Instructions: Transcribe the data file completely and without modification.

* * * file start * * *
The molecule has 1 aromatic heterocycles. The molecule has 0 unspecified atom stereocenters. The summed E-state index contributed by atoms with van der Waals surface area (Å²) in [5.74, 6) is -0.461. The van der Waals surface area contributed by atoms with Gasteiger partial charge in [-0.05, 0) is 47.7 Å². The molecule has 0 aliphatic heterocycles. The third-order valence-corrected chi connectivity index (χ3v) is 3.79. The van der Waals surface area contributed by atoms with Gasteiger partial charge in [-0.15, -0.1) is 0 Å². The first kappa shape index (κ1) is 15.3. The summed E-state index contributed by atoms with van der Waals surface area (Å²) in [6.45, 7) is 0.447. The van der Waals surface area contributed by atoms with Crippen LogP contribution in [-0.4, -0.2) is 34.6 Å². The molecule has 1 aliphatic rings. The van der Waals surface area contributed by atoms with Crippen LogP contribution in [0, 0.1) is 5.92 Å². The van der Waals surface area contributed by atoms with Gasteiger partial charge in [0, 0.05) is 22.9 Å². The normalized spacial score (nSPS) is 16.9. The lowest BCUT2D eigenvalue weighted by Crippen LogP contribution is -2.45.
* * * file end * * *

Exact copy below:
The molecule has 1 aromatic heterocycles. The molecule has 0 unspecified atom stereocenters. The summed E-state index contributed by atoms with van der Waals surface area (Å²) in [5.74, 6) is -0.461. The van der Waals surface area contributed by atoms with Gasteiger partial charge in [-0.05, 0) is 47.7 Å². The molecule has 0 aliphatic heterocycles. The third-order valence-corrected chi connectivity index (χ3v) is 3.79. The van der Waals surface area contributed by atoms with Gasteiger partial charge in [-0.15, -0.1) is 0 Å². The first kappa shape index (κ1) is 15.3. The summed E-state index contributed by atoms with van der Waals surface area (Å²) in [6.45, 7) is 0.447. The van der Waals surface area contributed by atoms with Crippen LogP contribution in [-0.4, -0.2) is 34.6 Å². The molecule has 1 aliphatic rings. The van der Waals surface area contributed by atoms with Crippen LogP contribution in [0, 0.1) is 5.92 Å². The van der Waals surface area contributed by atoms with Gasteiger partial charge in [0, 0.05) is 22.9 Å². The normalized spacial score (nSPS) is 16.9. The lowest BCUT2D eigenvalue weighted by Crippen LogP contribution is -2.45.